FROM TONKOTSU TO TSUKEMEN, ALL YOUR RAMEN NEEDS ARE COVERED
Few meals are more comforting and satisfying than a bowl of ramen. This Japanese noodle dish is so much more than just a bowl of soup –– from the super-flavorful broth to the springy noodles to the countless toppings, a great bowl is more than the sum of its parts and a true work of art. Not everybody can just hop on over to a world-class ramen joint, but you’re in luck: some of the best ramen in America is shipping to your door on Goldbelly!
What is Ramen?
For a full rundown of what exactly ramen is, check out this primer. Briefly, it’s a Japanese noodle soup with thousands of variations. Most are tonkotsu, made by boiling pork bones, pork fat, collagen, and other umami-rich ingredients like kombu (kelp), mushrooms, and katsuobushi (tuna flakes) for hours until it’s rich and creamy, but other popular styles include salt-based shio, soy sauce-based shōyu, and miso. The noodles are firm and springy thanks to the use of alkaline water, and traditional toppings include roast pork, boiled egg, bamboo shoots, and chili oil.
No matter what type of ramen you’re in the mood for, these popular shops have got you covered, and they’re all shipping nationwide:
Called “the absolute best ramen in New York” by New York Magazine, Ivan Ramen was founded in 2012 by Ivan Orkin, who honed his craft in Japan, where he founded one of the top shops in Tokyo. As opposed to the more common tonkotsu, Ivan’s Tokyo Shio Ramen is based on a blend of rich, clear chicken broth and golden dashi. He also offers a Chicken Paitan Ramen and a vegetarian shōyu ramen.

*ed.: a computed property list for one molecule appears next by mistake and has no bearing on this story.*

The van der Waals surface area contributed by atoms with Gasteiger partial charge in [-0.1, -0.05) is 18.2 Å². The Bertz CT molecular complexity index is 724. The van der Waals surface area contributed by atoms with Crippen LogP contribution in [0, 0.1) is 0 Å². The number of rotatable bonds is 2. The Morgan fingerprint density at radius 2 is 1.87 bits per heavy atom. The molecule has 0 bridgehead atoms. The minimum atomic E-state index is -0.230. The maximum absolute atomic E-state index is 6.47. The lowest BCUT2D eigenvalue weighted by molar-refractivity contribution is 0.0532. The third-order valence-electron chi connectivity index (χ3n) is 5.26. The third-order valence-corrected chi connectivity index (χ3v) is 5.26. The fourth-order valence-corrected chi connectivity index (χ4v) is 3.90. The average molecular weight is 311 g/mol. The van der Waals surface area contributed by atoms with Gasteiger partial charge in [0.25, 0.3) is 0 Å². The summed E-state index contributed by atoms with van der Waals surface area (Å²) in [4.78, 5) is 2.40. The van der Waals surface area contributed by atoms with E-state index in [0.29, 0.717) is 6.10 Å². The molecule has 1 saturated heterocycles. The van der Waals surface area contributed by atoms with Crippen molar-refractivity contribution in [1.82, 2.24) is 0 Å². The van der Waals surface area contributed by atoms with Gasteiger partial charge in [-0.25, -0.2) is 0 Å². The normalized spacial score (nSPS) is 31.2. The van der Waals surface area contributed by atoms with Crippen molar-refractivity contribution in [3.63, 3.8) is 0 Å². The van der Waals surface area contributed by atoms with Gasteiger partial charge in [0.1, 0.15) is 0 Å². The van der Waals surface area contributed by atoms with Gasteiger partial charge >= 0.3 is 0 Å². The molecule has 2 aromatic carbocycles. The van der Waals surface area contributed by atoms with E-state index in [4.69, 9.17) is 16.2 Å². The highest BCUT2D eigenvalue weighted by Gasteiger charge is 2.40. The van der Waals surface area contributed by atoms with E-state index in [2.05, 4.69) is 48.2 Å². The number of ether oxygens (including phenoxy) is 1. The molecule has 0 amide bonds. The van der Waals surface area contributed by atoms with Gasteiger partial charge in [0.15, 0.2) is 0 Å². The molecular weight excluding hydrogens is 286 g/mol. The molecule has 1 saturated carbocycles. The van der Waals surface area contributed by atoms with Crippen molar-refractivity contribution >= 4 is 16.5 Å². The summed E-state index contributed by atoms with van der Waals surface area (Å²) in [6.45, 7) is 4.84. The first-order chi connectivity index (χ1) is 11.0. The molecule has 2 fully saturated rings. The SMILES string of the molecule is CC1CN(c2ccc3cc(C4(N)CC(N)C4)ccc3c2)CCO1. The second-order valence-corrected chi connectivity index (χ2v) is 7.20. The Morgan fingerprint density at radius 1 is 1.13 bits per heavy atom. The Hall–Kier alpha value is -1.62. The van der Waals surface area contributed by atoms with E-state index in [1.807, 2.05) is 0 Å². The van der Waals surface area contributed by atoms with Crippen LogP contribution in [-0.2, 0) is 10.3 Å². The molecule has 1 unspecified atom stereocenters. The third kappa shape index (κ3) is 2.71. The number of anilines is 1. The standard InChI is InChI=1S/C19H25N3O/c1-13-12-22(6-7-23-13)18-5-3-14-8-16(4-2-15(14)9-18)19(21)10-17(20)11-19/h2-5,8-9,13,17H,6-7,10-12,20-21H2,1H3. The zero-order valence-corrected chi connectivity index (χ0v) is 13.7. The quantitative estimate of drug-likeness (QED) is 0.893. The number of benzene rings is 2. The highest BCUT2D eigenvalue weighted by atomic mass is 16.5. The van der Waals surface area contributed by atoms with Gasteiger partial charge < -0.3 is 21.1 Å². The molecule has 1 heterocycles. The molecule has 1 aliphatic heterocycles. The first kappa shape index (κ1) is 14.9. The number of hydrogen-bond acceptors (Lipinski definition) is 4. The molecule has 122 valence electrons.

Founded in Kagoshima, Japan, in 2007, Menya Jiro has since opened three brick-and-mortar New York City restaurants and several more in Japan. Menya Jiro’s signature ramen combines pork tonkotsu and chicken broths, with soy sauce and other seasonings imported directly from Kagoshima. They offer this in both rich and light varieties, as well as spicy, veggie miso, and vegan spicy hemp miso ramens.
AFURI is home to what’s quite possibly the best ramen in Portland, Oregon. Its founder, Hiroto Nakamura, realized that the city’s ecosystem is surprisingly similar to that of that around Japan’s Mount Afuri, complete with pristine spring water and a bounty of local produce, so he decided to open its first location outside of Japan there. AFURI specializes in bright yuzu-style ramen, made with a small Asian citrus fruit called yuzu, and a clear chicken-based broth that’s lighter than the more common pork-based tonkotsu. They also offer a spicy version.
Killer Noodle Tsujita
Founded in Tokyo in 2005, Killer Noodle Tsujita is today considered by many to be the home of the best ramen in Los Angeles. Killer Noodle specializes in Tantanmen (or Tan Tan Ramen), a style inspired by Szechuan Dan Dan Noodles. Their Signature Tokyo-Style Tantanmen has a broth thickened by sesame and peanut butter, and the spicier Downtown-Style is more vinegar-forward. And for the purists, Tsujita’s classic pork-based ramen is the dish that started it all.
Chef Shigetoshi “Jack” Nakamura opened his first shop in Japan at age 22, and it proved to be so popular that he was hailed as a “Ramen God.” In 2016 he opened Nakamura on New York’s Lower East Side. Nakamura’s signature is his light, restorative chicken-based torigara, which is based on a recipe that’s more than a century old. He’s also become renowned for his tsukemen, or “dipping ramen,” a deep and rich sauce with noodles on the side for dunking.
Mokbar is a popular Brooklyn Korean restaurant that’s become famous for its ramen infused with traditional Korean flavors. These include a completely vegan one made with fermented soybean paste, Korean root vegetables, potatoes, mushrooms, and tofu; chicken Samgyetang ramen made with 8-hour roasted chicken broth and ginger roasted chicken; and their signature Gochujang Pork Ramen made with gochujang-flavored pork broth and topped with pulled pork and veggies.